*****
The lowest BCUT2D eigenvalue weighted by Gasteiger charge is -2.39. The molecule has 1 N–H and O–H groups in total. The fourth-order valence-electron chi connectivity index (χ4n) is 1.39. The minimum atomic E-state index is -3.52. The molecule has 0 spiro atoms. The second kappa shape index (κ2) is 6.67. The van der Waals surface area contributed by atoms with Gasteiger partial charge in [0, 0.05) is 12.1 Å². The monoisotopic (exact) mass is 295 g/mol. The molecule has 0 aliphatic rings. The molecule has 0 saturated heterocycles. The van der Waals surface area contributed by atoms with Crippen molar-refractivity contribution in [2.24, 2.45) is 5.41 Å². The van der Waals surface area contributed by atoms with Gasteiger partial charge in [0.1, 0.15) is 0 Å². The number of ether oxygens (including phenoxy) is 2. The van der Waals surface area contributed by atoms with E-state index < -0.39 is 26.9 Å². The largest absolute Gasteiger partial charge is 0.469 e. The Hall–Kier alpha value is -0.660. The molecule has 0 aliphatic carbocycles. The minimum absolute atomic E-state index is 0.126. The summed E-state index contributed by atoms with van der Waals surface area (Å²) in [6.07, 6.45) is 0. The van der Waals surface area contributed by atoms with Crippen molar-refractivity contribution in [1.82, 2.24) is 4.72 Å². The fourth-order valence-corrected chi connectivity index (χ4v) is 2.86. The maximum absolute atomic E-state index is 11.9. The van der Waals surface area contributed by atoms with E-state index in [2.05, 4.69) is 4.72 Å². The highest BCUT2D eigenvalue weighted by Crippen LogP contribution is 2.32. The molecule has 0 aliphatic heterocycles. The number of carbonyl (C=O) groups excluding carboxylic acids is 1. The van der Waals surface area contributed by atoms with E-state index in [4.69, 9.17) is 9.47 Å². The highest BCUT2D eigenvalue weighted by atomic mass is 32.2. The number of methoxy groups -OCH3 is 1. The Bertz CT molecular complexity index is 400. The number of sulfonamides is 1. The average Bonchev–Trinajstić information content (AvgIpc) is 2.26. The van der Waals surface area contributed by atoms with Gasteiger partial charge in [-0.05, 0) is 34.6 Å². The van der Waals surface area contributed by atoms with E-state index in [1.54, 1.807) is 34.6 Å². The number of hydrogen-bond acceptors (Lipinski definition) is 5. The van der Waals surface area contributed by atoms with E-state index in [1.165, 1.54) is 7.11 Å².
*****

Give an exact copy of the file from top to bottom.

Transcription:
The lowest BCUT2D eigenvalue weighted by Gasteiger charge is -2.39. The molecule has 1 N–H and O–H groups in total. The fourth-order valence-electron chi connectivity index (χ4n) is 1.39. The minimum atomic E-state index is -3.52. The molecule has 0 spiro atoms. The second kappa shape index (κ2) is 6.67. The van der Waals surface area contributed by atoms with Gasteiger partial charge in [0, 0.05) is 12.1 Å². The monoisotopic (exact) mass is 295 g/mol. The molecule has 0 aliphatic rings. The molecule has 0 saturated heterocycles. The van der Waals surface area contributed by atoms with Crippen molar-refractivity contribution in [2.24, 2.45) is 5.41 Å². The van der Waals surface area contributed by atoms with Gasteiger partial charge in [0.1, 0.15) is 0 Å². The number of ether oxygens (including phenoxy) is 2. The van der Waals surface area contributed by atoms with E-state index < -0.39 is 26.9 Å². The largest absolute Gasteiger partial charge is 0.469 e. The Hall–Kier alpha value is -0.660. The molecule has 0 aliphatic carbocycles. The minimum absolute atomic E-state index is 0.126. The summed E-state index contributed by atoms with van der Waals surface area (Å²) in [6.07, 6.45) is 0. The van der Waals surface area contributed by atoms with Crippen molar-refractivity contribution in [1.82, 2.24) is 4.72 Å². The fourth-order valence-corrected chi connectivity index (χ4v) is 2.86. The maximum absolute atomic E-state index is 11.9. The van der Waals surface area contributed by atoms with E-state index in [2.05, 4.69) is 4.72 Å². The highest BCUT2D eigenvalue weighted by Crippen LogP contribution is 2.32. The molecule has 0 aliphatic heterocycles. The number of carbonyl (C=O) groups excluding carboxylic acids is 1. The van der Waals surface area contributed by atoms with E-state index in [4.69, 9.17) is 9.47 Å². The highest BCUT2D eigenvalue weighted by atomic mass is 32.2. The number of methoxy groups -OCH3 is 1. The Bertz CT molecular complexity index is 400. The number of sulfonamides is 1. The average Bonchev–Trinajstić information content (AvgIpc) is 2.26. The van der Waals surface area contributed by atoms with Gasteiger partial charge in [-0.05, 0) is 34.6 Å². The van der Waals surface area contributed by atoms with E-state index in [1.54, 1.807) is 34.6 Å². The number of hydrogen-bond acceptors (Lipinski definition) is 5. The van der Waals surface area contributed by atoms with E-state index in [1.165, 1.54) is 7.11 Å².